This concise book is a complete and contemporary introduction to Homer and his two master works, the Iliad and the Odyssey. It explains the "Homeric Question," illuminating its current status, and critiques the literary qualities of the Iliad and the Odyssey, analyzing and contrasting their plotting, narrative technique, and characterization. Updated throughout, this second edition includes a new section on Homer's reception in ancient Greece; a new chapter on Homer and archaeology; additional maps; an updated bibliography; a glossary of names and key terms; and new information on the oral composition of the poems. Assuming no prior knowledge of Greek, the author supplies all the background information necessary to understand the poems, making this an ideal resource for those coming to the field for the first time.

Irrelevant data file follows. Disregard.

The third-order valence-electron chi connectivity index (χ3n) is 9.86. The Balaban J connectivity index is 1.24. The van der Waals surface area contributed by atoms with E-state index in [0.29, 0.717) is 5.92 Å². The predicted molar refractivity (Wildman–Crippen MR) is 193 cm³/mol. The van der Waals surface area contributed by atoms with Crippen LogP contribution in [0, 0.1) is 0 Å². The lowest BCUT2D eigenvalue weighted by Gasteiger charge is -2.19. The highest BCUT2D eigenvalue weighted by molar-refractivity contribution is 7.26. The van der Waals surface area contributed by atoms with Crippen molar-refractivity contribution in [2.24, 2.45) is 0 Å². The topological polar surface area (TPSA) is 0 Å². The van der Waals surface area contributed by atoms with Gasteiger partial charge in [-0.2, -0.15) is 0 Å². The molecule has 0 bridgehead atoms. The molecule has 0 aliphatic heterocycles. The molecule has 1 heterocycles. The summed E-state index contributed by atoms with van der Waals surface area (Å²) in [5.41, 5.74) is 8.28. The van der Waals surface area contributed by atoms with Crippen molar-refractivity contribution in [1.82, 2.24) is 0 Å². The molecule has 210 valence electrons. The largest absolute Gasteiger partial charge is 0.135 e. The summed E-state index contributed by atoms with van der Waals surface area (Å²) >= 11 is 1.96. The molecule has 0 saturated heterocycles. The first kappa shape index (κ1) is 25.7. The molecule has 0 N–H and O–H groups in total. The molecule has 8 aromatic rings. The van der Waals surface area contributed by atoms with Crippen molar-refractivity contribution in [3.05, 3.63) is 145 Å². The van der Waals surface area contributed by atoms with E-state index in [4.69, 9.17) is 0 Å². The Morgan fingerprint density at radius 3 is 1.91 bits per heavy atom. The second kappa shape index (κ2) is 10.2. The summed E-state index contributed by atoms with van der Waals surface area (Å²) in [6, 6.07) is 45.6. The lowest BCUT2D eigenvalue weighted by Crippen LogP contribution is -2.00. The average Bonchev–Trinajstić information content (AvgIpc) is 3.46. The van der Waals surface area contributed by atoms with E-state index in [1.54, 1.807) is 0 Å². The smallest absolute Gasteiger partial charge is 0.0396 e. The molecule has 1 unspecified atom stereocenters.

Barry B. Powell is Halls-Bascom Professor of Classics at the University of Wisconsin-Madison. His previous publications include Homer and the Origin of the Greek Alphabet (1991), A Short Introduction to Classical Myth (2001), Writing and the Origins of Greek Literature (2002), Classical Myth (fourth edition, 2004), and The Greeks: History, Culture, and Society (with Ian Morris, 2005).